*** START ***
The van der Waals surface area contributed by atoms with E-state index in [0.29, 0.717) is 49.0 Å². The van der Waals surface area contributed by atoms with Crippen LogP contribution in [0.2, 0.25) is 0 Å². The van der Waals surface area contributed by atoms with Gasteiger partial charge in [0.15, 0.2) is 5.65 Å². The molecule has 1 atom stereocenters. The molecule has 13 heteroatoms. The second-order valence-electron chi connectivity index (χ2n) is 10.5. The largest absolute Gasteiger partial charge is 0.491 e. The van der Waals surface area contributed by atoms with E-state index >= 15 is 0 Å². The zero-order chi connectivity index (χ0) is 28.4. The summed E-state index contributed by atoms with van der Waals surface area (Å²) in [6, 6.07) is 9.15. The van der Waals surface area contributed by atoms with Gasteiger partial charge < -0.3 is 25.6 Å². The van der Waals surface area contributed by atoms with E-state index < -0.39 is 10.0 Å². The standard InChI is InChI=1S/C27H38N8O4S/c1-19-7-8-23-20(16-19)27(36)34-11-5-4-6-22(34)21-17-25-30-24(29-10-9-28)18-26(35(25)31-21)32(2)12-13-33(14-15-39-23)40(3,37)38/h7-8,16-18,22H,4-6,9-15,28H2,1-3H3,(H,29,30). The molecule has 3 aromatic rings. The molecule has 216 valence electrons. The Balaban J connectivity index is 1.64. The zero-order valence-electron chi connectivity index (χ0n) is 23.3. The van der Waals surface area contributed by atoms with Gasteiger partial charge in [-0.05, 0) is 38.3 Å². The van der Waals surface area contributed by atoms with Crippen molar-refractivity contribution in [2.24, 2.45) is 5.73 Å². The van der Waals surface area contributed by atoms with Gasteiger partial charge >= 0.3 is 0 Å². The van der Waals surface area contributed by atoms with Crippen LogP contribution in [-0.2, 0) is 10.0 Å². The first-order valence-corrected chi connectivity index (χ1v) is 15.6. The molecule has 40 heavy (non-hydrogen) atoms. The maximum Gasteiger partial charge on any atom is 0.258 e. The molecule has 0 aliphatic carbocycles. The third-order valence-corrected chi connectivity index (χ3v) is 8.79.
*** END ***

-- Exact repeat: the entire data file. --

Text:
The van der Waals surface area contributed by atoms with E-state index in [0.29, 0.717) is 49.0 Å². The van der Waals surface area contributed by atoms with Crippen LogP contribution in [0.2, 0.25) is 0 Å². The van der Waals surface area contributed by atoms with Gasteiger partial charge in [0.15, 0.2) is 5.65 Å². The molecule has 1 atom stereocenters. The molecule has 13 heteroatoms. The second-order valence-electron chi connectivity index (χ2n) is 10.5. The largest absolute Gasteiger partial charge is 0.491 e. The van der Waals surface area contributed by atoms with E-state index >= 15 is 0 Å². The zero-order chi connectivity index (χ0) is 28.4. The summed E-state index contributed by atoms with van der Waals surface area (Å²) in [6, 6.07) is 9.15. The van der Waals surface area contributed by atoms with Gasteiger partial charge < -0.3 is 25.6 Å². The van der Waals surface area contributed by atoms with E-state index < -0.39 is 10.0 Å². The standard InChI is InChI=1S/C27H38N8O4S/c1-19-7-8-23-20(16-19)27(36)34-11-5-4-6-22(34)21-17-25-30-24(29-10-9-28)18-26(35(25)31-21)32(2)12-13-33(14-15-39-23)40(3,37)38/h7-8,16-18,22H,4-6,9-15,28H2,1-3H3,(H,29,30). The molecule has 3 aromatic rings. The molecule has 216 valence electrons. The Balaban J connectivity index is 1.64. The zero-order valence-electron chi connectivity index (χ0n) is 23.3. The van der Waals surface area contributed by atoms with Gasteiger partial charge in [-0.05, 0) is 38.3 Å². The van der Waals surface area contributed by atoms with Crippen molar-refractivity contribution in [2.24, 2.45) is 5.73 Å². The van der Waals surface area contributed by atoms with Gasteiger partial charge >= 0.3 is 0 Å². The van der Waals surface area contributed by atoms with Crippen LogP contribution in [-0.2, 0) is 10.0 Å². The first-order valence-corrected chi connectivity index (χ1v) is 15.6. The molecule has 40 heavy (non-hydrogen) atoms. The maximum Gasteiger partial charge on any atom is 0.258 e. The molecule has 0 aliphatic carbocycles. The third-order valence-corrected chi connectivity index (χ3v) is 8.79.